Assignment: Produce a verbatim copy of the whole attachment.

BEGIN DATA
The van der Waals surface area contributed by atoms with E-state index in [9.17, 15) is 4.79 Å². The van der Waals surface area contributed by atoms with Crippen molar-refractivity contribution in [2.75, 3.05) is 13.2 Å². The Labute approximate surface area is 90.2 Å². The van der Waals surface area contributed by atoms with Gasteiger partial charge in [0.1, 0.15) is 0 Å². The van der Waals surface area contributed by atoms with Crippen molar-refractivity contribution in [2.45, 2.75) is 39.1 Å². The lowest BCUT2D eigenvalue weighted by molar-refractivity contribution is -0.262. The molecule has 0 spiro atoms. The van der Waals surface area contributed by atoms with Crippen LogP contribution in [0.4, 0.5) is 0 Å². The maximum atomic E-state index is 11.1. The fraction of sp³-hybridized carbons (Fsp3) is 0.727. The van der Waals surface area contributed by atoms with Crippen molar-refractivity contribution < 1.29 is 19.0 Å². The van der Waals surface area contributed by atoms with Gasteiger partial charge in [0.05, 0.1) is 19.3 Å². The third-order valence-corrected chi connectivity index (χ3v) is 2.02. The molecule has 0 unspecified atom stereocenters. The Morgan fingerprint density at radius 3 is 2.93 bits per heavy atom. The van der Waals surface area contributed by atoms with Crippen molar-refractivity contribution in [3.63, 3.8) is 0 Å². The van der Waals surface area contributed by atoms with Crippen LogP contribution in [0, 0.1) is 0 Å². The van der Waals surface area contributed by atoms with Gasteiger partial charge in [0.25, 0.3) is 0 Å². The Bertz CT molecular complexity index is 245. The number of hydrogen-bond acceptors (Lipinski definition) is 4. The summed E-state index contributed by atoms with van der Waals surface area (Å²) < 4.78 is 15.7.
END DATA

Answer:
The van der Waals surface area contributed by atoms with E-state index in [9.17, 15) is 4.79 Å². The van der Waals surface area contributed by atoms with Crippen molar-refractivity contribution in [2.75, 3.05) is 13.2 Å². The Labute approximate surface area is 90.2 Å². The van der Waals surface area contributed by atoms with Gasteiger partial charge in [0.1, 0.15) is 0 Å². The van der Waals surface area contributed by atoms with Crippen molar-refractivity contribution in [2.45, 2.75) is 39.1 Å². The lowest BCUT2D eigenvalue weighted by molar-refractivity contribution is -0.262. The molecule has 0 spiro atoms. The van der Waals surface area contributed by atoms with Crippen LogP contribution in [0.4, 0.5) is 0 Å². The maximum atomic E-state index is 11.1. The fraction of sp³-hybridized carbons (Fsp3) is 0.727. The van der Waals surface area contributed by atoms with Crippen molar-refractivity contribution < 1.29 is 19.0 Å². The van der Waals surface area contributed by atoms with Gasteiger partial charge in [0.05, 0.1) is 19.3 Å². The third-order valence-corrected chi connectivity index (χ3v) is 2.02. The molecule has 0 unspecified atom stereocenters. The Morgan fingerprint density at radius 3 is 2.93 bits per heavy atom. The van der Waals surface area contributed by atoms with Crippen molar-refractivity contribution in [3.63, 3.8) is 0 Å². The van der Waals surface area contributed by atoms with Crippen LogP contribution in [0, 0.1) is 0 Å². The van der Waals surface area contributed by atoms with Gasteiger partial charge in [0.25, 0.3) is 0 Å². The Bertz CT molecular complexity index is 245. The number of hydrogen-bond acceptors (Lipinski definition) is 4. The summed E-state index contributed by atoms with van der Waals surface area (Å²) < 4.78 is 15.7.